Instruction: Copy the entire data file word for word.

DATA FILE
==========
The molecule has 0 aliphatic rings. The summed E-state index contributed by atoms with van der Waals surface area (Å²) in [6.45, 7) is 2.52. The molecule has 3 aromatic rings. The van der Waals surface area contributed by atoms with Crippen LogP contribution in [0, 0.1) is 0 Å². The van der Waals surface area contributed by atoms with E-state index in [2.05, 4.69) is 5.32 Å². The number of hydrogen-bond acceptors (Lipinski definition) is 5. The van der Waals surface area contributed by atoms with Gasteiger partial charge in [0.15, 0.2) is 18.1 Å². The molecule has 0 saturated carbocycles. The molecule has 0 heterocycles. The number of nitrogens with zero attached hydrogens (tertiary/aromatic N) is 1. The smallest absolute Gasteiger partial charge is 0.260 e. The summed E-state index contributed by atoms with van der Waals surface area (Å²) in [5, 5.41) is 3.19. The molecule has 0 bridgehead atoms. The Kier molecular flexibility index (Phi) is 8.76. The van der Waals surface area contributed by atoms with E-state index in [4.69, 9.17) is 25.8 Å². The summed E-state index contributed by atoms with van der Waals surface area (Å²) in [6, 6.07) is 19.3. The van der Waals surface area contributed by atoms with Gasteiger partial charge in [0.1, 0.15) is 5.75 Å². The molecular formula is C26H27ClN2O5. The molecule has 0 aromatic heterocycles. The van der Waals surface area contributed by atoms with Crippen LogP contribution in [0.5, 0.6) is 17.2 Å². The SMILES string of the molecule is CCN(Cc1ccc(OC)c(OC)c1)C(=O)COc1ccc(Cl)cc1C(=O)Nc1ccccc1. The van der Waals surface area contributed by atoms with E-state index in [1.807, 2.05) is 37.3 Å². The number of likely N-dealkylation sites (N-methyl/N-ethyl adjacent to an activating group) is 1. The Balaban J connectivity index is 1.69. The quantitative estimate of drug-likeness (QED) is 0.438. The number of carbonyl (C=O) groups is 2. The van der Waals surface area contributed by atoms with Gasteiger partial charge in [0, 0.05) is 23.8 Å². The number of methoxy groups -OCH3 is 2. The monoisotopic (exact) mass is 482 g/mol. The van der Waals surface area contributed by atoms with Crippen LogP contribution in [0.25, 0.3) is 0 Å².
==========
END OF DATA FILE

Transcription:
The molecule has 0 aliphatic rings. The summed E-state index contributed by atoms with van der Waals surface area (Å²) in [6.45, 7) is 2.52. The molecule has 3 aromatic rings. The van der Waals surface area contributed by atoms with Crippen LogP contribution in [0, 0.1) is 0 Å². The van der Waals surface area contributed by atoms with E-state index in [2.05, 4.69) is 5.32 Å². The number of hydrogen-bond acceptors (Lipinski definition) is 5. The van der Waals surface area contributed by atoms with Gasteiger partial charge in [0.15, 0.2) is 18.1 Å². The molecule has 0 saturated carbocycles. The molecule has 0 heterocycles. The number of nitrogens with zero attached hydrogens (tertiary/aromatic N) is 1. The smallest absolute Gasteiger partial charge is 0.260 e. The summed E-state index contributed by atoms with van der Waals surface area (Å²) in [5, 5.41) is 3.19. The molecule has 0 bridgehead atoms. The Kier molecular flexibility index (Phi) is 8.76. The van der Waals surface area contributed by atoms with E-state index in [4.69, 9.17) is 25.8 Å². The summed E-state index contributed by atoms with van der Waals surface area (Å²) in [6, 6.07) is 19.3. The van der Waals surface area contributed by atoms with Gasteiger partial charge in [0.1, 0.15) is 5.75 Å². The molecular formula is C26H27ClN2O5. The molecule has 0 aromatic heterocycles. The van der Waals surface area contributed by atoms with Crippen LogP contribution in [0.5, 0.6) is 17.2 Å². The SMILES string of the molecule is CCN(Cc1ccc(OC)c(OC)c1)C(=O)COc1ccc(Cl)cc1C(=O)Nc1ccccc1. The van der Waals surface area contributed by atoms with E-state index in [1.807, 2.05) is 37.3 Å². The number of likely N-dealkylation sites (N-methyl/N-ethyl adjacent to an activating group) is 1. The Balaban J connectivity index is 1.69. The quantitative estimate of drug-likeness (QED) is 0.438. The number of carbonyl (C=O) groups is 2. The van der Waals surface area contributed by atoms with Gasteiger partial charge in [0, 0.05) is 23.8 Å². The number of methoxy groups -OCH3 is 2. The monoisotopic (exact) mass is 482 g/mol. The van der Waals surface area contributed by atoms with Crippen LogP contribution in [0.25, 0.3) is 0 Å².